On 12/17/2013 7:58 AM, Jason Resch wrote:
On Tue, Dec 17, 2013 at 12:43 AM, meekerdb <meeke...@verizon.net
On 12/16/2013 10:09 PM, Jason Resch wrote:
Instead of concluding only that the only thing he could prove is that
exists", he might have reasoned further that mathematical laws
Only by adopting the mathematicians idea of "exists" = "satisfies
I mean it in a deeper sense than that. They exist in the same way any
physical laws exist; they limit and restrict what is possible to
they have a genuine perceptible effect.
Indeed, physical laws tell us what to expect - but they don't restrict
anything, rather they are restricted to agree with observation. You
have picture of a divine lawgiver who gave us the laws on golden
I believe there is a truth we search for. In both mathematics and physics,
get the ultimate truth, but the reality is something out there and it is
There are the "true physical laws", and there is our imperfect and
conception of them.
A statement of faith? or hope?
A statement of faith, which I hope other scientists studying the world also believe.
Otherwise, aren't they wasting their time?
"On the other hand, I maintain that the cosmic religious feeling is the strongest and
noblest motive for scientific research. Only those who realize the immense efforts and,
above all, the devotion without which pioneer work in theoretical science cannot be
achieved are able to grasp the strength of the emotion out of which alone such work,
remote as it is from the immediate realities of life, can issue. What a deep conviction
of the rationality of the universe and what a yearning to understand, were it but a
feeble reflection of the mind revealed in this world, Kepler and Newton must have had to
enable them to spend years of solitary labor in disentangling the principles of
celestial mechanics! Those whose acquaintance with scientific research is derived
chiefly from its practical results easily develop a completely false notion of the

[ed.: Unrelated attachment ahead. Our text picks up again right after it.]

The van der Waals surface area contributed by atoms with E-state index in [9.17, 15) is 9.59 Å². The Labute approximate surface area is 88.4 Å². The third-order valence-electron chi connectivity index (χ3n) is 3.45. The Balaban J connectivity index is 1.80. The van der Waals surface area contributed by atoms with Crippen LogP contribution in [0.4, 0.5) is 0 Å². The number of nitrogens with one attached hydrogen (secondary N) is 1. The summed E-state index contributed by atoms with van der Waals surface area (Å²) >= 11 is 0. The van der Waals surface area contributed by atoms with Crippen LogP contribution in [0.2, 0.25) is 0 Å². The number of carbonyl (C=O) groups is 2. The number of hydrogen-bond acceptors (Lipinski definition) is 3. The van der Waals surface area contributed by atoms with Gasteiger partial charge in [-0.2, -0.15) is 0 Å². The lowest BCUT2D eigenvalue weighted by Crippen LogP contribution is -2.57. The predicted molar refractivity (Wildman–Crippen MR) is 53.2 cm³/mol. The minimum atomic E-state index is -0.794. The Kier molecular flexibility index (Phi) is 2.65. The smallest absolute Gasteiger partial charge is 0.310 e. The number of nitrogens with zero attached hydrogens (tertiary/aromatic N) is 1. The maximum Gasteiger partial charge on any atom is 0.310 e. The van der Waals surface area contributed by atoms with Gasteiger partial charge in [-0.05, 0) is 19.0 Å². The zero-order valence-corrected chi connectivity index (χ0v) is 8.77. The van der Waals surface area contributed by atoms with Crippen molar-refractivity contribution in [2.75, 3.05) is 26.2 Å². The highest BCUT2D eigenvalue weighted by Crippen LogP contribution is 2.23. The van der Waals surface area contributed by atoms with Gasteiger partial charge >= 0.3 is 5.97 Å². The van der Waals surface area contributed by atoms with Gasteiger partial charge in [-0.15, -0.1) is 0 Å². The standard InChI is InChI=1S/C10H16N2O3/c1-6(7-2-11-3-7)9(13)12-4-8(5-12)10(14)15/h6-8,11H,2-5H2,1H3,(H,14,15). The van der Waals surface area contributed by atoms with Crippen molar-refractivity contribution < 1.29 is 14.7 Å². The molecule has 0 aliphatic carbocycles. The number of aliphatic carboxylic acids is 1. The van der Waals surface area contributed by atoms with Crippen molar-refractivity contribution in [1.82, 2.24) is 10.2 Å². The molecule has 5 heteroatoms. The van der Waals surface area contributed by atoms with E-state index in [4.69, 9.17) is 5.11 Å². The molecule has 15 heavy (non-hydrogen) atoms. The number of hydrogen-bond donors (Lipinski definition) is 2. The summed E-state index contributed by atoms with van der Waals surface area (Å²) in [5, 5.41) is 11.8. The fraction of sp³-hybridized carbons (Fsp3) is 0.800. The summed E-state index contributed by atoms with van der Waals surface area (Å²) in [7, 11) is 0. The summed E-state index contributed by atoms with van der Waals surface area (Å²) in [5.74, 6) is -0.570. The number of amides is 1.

mentality of the men who, surrounded by a skeptical world, have shown the way to kindred
spirits scattered wide through the world and through the centuries. Only one who has
devoted his life to similar ends can have a vivid realization of what has inspired these
men and given them the strength to remain true to their purpose in spite of countless
failures. It is cosmic religious feeling that gives a man such strength. A contemporary
has said, not unjustly, that in this materialistic age of ours the serious scientific
workers are the only profoundly religious people." -- Albert Einstein
P.S. I know its not as pithy as the quotes you usually provide, but I had to include all
the context for it to be meaningful.
I'll see your Einstein and raise you a Scott Aaronson:
From my perspective, then, the best way to frame the question is not: “why be interested
in philosophy?” Rather it’s: “why be interested in anything else?”
But I think the latter question has an excellent answer. A crucial thing humans learned,
starting around Galileo’s time, is that even if you’re interested in the biggest
questions, usually the only way to make progress on them is to pick off smaller
subquestions: ideally, subquestions that you can attack using math, empirical observation,
or both. For again and again, you find that the subquestions aren’t nearly as small as
they originally looked! Much like with zooming in to the Mandelbrot set, each subquestion
has its own twists and tendrils that could occupy you for a lifetime, and each one gives
you a new perspective on the big questions. And best of all, you can actually answer a few
of the subquestions, and be the first person to do so: you can permanently move the needle
of human knowledge, even if only by a minuscule amount. As I once put it, progress in math
and science — think of natural selection, Godel’s and Turing’s theorems, relativity and
quantum mechanics — has repeatedly altered the terms of philosophical discussion, as
philosophical discussion itself has rarely altered them!
It's not contrary to Einstein, but I think it's a good cautionary on building
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